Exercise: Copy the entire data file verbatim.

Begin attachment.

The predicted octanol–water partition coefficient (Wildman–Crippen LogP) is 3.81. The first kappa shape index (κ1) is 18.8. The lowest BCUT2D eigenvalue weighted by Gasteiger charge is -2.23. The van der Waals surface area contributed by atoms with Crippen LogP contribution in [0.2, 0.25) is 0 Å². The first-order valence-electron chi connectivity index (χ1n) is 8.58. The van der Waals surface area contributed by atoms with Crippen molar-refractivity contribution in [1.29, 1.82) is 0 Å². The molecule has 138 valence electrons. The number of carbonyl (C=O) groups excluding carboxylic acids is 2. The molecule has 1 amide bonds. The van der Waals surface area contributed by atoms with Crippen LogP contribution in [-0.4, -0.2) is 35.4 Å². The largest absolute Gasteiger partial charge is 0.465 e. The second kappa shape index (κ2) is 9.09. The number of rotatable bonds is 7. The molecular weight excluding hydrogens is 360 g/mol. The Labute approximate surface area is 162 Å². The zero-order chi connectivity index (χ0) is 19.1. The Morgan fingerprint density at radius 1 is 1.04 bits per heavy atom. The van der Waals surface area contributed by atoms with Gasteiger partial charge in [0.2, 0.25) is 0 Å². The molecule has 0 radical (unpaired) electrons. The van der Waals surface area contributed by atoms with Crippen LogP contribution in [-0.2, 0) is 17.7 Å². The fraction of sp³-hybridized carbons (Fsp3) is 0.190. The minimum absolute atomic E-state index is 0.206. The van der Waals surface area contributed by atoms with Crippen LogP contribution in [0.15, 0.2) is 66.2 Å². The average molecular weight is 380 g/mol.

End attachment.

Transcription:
The predicted octanol–water partition coefficient (Wildman–Crippen LogP) is 3.81. The first kappa shape index (κ1) is 18.8. The lowest BCUT2D eigenvalue weighted by Gasteiger charge is -2.23. The van der Waals surface area contributed by atoms with Crippen LogP contribution in [0.2, 0.25) is 0 Å². The first-order valence-electron chi connectivity index (χ1n) is 8.58. The van der Waals surface area contributed by atoms with Crippen molar-refractivity contribution in [1.29, 1.82) is 0 Å². The molecule has 138 valence electrons. The number of carbonyl (C=O) groups excluding carboxylic acids is 2. The molecule has 1 amide bonds. The van der Waals surface area contributed by atoms with Crippen LogP contribution in [-0.4, -0.2) is 35.4 Å². The largest absolute Gasteiger partial charge is 0.465 e. The second kappa shape index (κ2) is 9.09. The number of rotatable bonds is 7. The molecular weight excluding hydrogens is 360 g/mol. The Labute approximate surface area is 162 Å². The zero-order chi connectivity index (χ0) is 19.1. The Morgan fingerprint density at radius 1 is 1.04 bits per heavy atom. The van der Waals surface area contributed by atoms with Gasteiger partial charge in [0.2, 0.25) is 0 Å². The molecule has 0 radical (unpaired) electrons. The van der Waals surface area contributed by atoms with Crippen LogP contribution in [-0.2, 0) is 17.7 Å². The fraction of sp³-hybridized carbons (Fsp3) is 0.190. The minimum absolute atomic E-state index is 0.206. The van der Waals surface area contributed by atoms with Crippen LogP contribution in [0.15, 0.2) is 66.2 Å². The average molecular weight is 380 g/mol.